What’s the single most important thing people should know about your field? “The game industry is still growing, and it’s growing fast. The rapid growth of technology is making games easier to make, access, and play. As more generations are born with video games as an inherent presence in their lives, games are going to become even more culturally present and widespread. We’re going to stop talking about “gamers” in the same way that there’s no such thing as a “movie-er”. The line between games and not-games is going to get blurrier over time.

The possibly scary part of all this is that the reason games are successful is that they kind of hack our brain. They take advantage of millions of years of evolution, exploiting what our brains care about by tapping into the core essence of what motivates us. I view it like how restaurants exploit our feeling of hunger, originally an evolutionary advantage, but not a real factor for a lot of the world now. I’m trying to use this power for good, but that’s not always true across the industry.”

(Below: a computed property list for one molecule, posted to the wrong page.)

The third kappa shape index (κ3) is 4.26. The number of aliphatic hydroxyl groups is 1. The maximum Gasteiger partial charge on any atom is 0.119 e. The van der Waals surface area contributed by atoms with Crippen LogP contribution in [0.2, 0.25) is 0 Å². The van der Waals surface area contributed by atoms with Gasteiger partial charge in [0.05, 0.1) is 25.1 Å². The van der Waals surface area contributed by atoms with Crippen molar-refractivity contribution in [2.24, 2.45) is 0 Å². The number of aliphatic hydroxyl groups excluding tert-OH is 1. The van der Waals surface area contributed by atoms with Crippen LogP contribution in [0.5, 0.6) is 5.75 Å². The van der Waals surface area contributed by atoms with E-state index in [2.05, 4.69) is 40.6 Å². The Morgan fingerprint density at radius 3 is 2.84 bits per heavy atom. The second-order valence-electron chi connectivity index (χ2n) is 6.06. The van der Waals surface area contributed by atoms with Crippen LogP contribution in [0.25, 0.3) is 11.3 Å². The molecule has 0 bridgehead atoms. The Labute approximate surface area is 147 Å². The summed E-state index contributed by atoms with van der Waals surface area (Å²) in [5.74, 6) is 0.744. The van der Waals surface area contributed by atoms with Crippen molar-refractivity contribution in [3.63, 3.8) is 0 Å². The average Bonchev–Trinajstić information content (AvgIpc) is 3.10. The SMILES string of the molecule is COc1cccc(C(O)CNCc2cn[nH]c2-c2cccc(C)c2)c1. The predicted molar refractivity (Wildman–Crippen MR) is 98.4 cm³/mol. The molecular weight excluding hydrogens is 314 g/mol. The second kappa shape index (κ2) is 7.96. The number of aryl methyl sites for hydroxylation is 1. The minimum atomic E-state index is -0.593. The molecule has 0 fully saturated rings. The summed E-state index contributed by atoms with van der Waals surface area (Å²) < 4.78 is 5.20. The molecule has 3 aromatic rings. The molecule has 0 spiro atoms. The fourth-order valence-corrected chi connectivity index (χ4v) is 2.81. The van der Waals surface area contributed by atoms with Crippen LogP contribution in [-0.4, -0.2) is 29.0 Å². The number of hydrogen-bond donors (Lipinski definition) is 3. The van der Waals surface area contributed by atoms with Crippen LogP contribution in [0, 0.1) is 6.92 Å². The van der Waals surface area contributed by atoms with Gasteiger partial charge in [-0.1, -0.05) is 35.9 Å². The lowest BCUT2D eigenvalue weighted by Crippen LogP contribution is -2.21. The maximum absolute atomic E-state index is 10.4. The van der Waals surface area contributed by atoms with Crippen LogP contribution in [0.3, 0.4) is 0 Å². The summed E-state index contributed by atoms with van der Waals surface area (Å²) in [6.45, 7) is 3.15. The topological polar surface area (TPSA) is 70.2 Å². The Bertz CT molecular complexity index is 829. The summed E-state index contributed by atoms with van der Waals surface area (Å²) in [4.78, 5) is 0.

Where do you find your inspiration? “This is something I love about my job — inspiration comes from absorbing anything creative. Sure, games are a huge part of my inspiration, and they’re what pulled me in. But I feel like every time I watch a movie, read a book, see a play, listen to music, hear a story, look at a painting, listen to somebody sing — these are all things that make me better at my job. They all have lessons to teach about what’s entertaining.”

What’s the one piece of technology you couldn’t live without, and why? “If I had to choose one device, it would be my laptop. This answer feels like cheating. I use it all day at work, and I use it in my free time writing at coffee shops.”

What’s your workspace like, and why does it work for you? “My desk is barren. I love having two monitors (in addition to my laptop) — more screens for spreadsheets! I like a clear desk. I’m the opposite of a hoarder: I LOVE getting rid of things, knowing that I’ll never have to deal with that thing again in my life. Less literal baggage.”